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Outpatient Treatment of Recent-Onset Atrial fibrillation with Flecainide and Propafenone Has Been Shown to be Safe and Feasible in Terminating Atrial Fibrillation 

December 2, 2004

Como, Italy- In-hospital administration of flecainide and propafenone has been shown to be safe and effective in terminating atrial fibrillation. Treatment with either flecainide or propafenone administered as a single dose outside the hospital was given to terminate atrial fibrillation of recent onset. This study, published by Paolo Alboni, M.D., Giovanni L Botto, M.D., et. al., in the December 2, 2004 issue of the New England Journal of Medicine , shows this “pill-in-the-pocket” approach to be feasible and safe, in view of the high rate of patient compliance and the low incidence of adverse effects. 

Daily administration of antiarrhythmic agents and associated adverse effects are disadvantages of long-term prophylaxis. Some patients have recurrent atrial fibrillation that is infrequent, well-tolerated, but long enough in duration that they require emergency room or hospital intervention. For these patients, oral prophylaxis or catheter ablation may not be appropriate. Thus, the “pill-in-the-pocket”, a single dose of antiarrhythmic drug with onset of symptoms, seems feasible and safe. 

Initially, oral administration of flecainide or propafenone to 268 patients with mild or no heart disease was given to patients who came to the emergency room with atrial fibrillation of recent onset. Of these patients, 58 (22%) were excluded from the study because of treatment failures or side effects. In the remaining 210 patients, out-of-hospital self-administration of flecainide or propafenone – the “pill-in-the-pocket” approach was given after the onset of heart palpitations.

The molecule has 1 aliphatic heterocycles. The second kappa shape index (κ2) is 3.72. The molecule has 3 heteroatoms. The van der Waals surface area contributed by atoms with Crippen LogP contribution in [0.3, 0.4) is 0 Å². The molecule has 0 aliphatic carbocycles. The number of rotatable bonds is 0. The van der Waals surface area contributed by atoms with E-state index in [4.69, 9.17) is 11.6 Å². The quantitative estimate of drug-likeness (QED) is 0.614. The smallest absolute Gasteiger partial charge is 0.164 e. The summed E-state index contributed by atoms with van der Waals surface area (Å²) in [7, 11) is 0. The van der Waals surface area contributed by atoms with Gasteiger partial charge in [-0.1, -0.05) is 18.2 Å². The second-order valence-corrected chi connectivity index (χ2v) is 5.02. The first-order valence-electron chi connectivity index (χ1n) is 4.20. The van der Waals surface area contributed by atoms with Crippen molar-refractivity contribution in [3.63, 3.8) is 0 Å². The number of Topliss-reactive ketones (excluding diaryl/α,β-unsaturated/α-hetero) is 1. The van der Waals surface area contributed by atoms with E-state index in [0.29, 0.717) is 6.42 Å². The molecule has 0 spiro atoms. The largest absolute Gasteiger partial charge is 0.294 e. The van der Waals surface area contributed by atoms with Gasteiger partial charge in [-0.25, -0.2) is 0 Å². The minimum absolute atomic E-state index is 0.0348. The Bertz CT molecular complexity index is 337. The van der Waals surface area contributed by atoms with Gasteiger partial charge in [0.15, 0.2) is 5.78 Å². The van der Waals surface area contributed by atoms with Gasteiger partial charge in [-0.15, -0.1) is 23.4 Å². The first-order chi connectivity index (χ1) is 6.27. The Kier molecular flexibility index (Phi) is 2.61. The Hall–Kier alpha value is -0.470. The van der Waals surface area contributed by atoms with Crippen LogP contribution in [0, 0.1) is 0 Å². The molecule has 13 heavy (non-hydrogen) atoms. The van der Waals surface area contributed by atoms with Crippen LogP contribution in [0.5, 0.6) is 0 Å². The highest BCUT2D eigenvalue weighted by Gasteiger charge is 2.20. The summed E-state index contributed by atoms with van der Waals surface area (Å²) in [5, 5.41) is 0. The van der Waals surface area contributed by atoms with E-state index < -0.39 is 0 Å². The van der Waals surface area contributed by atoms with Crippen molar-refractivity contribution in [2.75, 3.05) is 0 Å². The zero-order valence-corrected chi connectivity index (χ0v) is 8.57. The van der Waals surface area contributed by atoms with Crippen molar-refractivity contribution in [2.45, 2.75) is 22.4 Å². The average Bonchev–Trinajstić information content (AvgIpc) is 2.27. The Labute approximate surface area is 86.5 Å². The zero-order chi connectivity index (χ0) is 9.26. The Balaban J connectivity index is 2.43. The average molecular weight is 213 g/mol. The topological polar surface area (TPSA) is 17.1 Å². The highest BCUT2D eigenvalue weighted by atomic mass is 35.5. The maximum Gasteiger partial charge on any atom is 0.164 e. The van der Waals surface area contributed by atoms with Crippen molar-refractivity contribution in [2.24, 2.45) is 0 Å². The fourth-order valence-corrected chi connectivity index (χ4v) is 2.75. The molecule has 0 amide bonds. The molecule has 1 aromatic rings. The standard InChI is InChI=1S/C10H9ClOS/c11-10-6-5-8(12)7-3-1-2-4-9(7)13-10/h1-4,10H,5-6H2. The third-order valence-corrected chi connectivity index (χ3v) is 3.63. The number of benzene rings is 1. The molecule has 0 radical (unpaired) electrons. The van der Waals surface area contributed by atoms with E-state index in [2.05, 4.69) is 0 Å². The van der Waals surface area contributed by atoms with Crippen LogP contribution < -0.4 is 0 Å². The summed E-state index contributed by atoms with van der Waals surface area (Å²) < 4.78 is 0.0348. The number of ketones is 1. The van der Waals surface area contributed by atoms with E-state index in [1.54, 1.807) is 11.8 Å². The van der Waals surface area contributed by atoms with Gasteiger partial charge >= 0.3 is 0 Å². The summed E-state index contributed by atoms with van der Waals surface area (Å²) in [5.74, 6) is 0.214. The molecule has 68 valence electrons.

All patients who had been treated successfully in the hospital, defined by not having conversion to sinus rhythm within six hours of drug administration, were instructed to take the drug five minutes after the onset of subsequent palpitations. 

During a mean follow-up of 15 +/- 5 months, 165 patients (79%) had a total of 618 episodes of arrhythmia. The drug was effective for 534 of 569 episodes (94 %; corrected efficacy, 93%; 95% confidence interval, 90 to 95). The mean time for resolution of symptoms after the ingestion of the drug was 113 +/- 84. Flecainide was effective in 239 of 254 episodes (94%) and propafenone in 295 of 315 (94%). The drug was effective during all the arrhythmic episodes in 139 patients (84%). The number of monthly visits to the emergency room and hospitalizations were significantly lower during follow-up than during the year before the target episode (p< 0.001) 

These results shows that in a selected, risk-stratified population of patients with recurrent atrial fibrillation, “pill-in-the-pocket” treatment is feasible and safe, with a high rate of compliance by patients, a low rate of adverse events and a marked reduction in emergency room visits and hospital admissions. 

Co-authors: Paolo Alboni, M.D., Giovanni L Botto, M.D., Nicola Baldi, M.D., Mario Luzi, M.D., Vitantonia Russo, M.D., Lorella Gianfranchi, M.D., Paola Marchi, M.D., Massimo Calzolari, M.D., Alberto Solano, M.D., Rafaele Baroffio, M.D. and Germano Gaggioli, M.D. 

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